2014 CES megatrends
Connected devices everywhere for everybody
From dog bracelets to pill boxes, to devices that measure our health and fitness levels, the Internet of Things has become the Internet of Everything. At CES, literally hundreds of companies presented connected devices that aim to give us more control over our bodies and the things that surround us. The combination of new hardware with software and data collection is bringing new functions to everyday things. IEC work including printed electronics, MEMS, semiconductors and innumerable other components largely facilitates the broad development and roll-out of these technologies.
A megatrend in 2014 are connected devices. They collect masses of data through all kinds of wearable sensors. But how this data will be used and by whom remains to be seen. In the meantime the market is flooded with devices that offer niche functionalities to monitor our bodies, companions and our environment.
Promising better sleep
Feeling tired in the morning? One of the gadgets presented at CES was a Smart Sleep System. A typical combination of new hardware, data collection and a smart phone. A bedside device records the sleep environment (noise pollution, room temperature and light level), and delivers light and sound programmes that help stimulate better sleep. A soft sensor that is placed under the mattress monitors personal sleep patterns, sleep cycles, body movements, breathing and heart rate. The two are complemented by a mobile app that receives the collected data and lets the user visualize his or her sleep cycles to better understand when and why they wake up.
Taking care of Fido
Several connected devices presented at CES were destined for dogs and their owners. One of the more interesting ones was a smart collar stuffed with sensors that allows to monitor a dog’s activity and rest levels, calories, heart and respiratory rate. That data is collected over Wi-Fi. Information can be tracked over time and can be shared with the vet if needed. Increases in heart rate for example can indicate if a dog is in pain and provide an early warning system when it is time to go to the vet.
Beauty and the sun
Connected devices can be beautiful and useful too. The proof: a UV measuring bracelet presented at CES that was designed by the designer behind Louis Vuitton and Harry Winston jewellery brands. It monitors UV intensity and synced to an iOS device alerts users on the level of sunscreen to be applied and when the skin has had too much exposure to the sun. The bracelet tracks daily habits and advises women on how to better take care of their skin. The app calculates maximum sun exposure for a given skin type and reveals details about how much impact it's had on the skin throughout the day.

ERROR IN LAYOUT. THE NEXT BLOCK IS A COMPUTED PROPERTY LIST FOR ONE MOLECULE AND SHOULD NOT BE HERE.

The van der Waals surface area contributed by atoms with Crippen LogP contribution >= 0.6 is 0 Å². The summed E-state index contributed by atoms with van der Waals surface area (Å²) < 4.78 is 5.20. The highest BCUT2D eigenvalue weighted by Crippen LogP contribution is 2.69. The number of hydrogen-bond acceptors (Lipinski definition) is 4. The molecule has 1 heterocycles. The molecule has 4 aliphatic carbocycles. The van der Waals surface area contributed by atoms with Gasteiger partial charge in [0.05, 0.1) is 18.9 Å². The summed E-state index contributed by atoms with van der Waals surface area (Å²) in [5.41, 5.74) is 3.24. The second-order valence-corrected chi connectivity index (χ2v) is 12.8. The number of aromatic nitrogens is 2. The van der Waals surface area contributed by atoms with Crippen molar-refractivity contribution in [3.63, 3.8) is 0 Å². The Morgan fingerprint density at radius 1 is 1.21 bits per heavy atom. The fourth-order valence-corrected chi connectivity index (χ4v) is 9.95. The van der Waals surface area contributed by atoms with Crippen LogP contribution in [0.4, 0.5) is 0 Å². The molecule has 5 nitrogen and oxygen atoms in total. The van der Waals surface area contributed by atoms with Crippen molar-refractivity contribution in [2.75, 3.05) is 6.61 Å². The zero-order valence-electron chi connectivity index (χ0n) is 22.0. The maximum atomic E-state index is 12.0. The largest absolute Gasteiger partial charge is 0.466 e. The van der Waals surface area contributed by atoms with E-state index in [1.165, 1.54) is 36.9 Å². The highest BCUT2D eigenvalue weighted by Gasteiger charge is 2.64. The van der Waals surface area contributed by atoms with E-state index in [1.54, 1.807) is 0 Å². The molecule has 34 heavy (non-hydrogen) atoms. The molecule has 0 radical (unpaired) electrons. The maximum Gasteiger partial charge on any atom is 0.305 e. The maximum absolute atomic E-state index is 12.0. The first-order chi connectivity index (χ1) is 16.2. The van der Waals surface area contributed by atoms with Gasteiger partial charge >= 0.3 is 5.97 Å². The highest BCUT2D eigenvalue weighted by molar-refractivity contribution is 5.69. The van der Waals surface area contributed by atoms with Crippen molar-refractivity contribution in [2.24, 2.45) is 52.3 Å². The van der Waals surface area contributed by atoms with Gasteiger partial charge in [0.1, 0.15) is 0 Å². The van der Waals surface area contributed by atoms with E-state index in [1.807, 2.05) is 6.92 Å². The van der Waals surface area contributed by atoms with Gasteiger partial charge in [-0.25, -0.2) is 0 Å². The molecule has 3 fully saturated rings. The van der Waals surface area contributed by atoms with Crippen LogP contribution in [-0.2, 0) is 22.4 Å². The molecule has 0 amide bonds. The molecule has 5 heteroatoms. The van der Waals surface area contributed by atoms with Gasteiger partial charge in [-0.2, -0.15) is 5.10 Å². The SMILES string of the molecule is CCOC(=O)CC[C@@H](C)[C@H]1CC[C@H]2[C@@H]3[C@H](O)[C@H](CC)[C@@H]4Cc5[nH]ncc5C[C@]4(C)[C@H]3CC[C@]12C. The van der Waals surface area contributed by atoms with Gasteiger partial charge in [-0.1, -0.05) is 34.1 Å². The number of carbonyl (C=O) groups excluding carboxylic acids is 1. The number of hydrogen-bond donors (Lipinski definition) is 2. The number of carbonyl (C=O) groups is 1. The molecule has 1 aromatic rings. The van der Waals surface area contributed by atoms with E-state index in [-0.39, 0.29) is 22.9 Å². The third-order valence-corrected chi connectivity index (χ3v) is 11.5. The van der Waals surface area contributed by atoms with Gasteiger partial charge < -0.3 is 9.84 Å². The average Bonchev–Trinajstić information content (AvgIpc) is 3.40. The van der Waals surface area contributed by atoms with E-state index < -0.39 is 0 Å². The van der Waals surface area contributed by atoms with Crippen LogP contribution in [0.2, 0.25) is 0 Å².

Watching out for granny’s health
A multitude of health related hardware and applications were presented at CES. Again the aim for many of them is to make things simpler for the patient while providing added information and relevant data to the practitioner. While previously heart rate values or blood pressure would be measured with cumbersome devices during a whole day or occasionally at the doctor’s office, now real time information can be collected and later shared, leading to better diagnostics and treatment results.
Taking medication can be complex and often important treatments are not taken in a timely manner, jeopardizing the final outcome. A connected pill box launched at CES can help elderly patients and their caregivers to ensure that pills are taken on time. The box can be filled by the pharmacy or the care giver. Light as well as sound alerts via SMS, email or voice notifications inform the patient that it is time to take their pills. The relevant pill compartment lights up to inform the patient that it is the next one to be emptied. If programmed, the caregiver can be informed if and when the medication has been taken.
Don’t lose your head
A new sensor cap for people who participate in impact sports may provide early warning when an impact to the head (with or without helmet) of the wearer threatens his or her health, getting them to the doctor in time. The cap has a gyroscope, accelerometers and a microprocessor all hooked up to flexible printed electronics. A warning light in the back of the cap blinks when an impact reaches a level that requires medical attention.
And while all these devices are now stand-alone, in the future their data and functionalities may well merge when and where useful. The only issues still standing in the way are standardized data sharing protocols and overcoming potential privacy concerns, and as one doctor put it: avoiding getting swamped by the masses of data, extracting only those that are useful and comparable.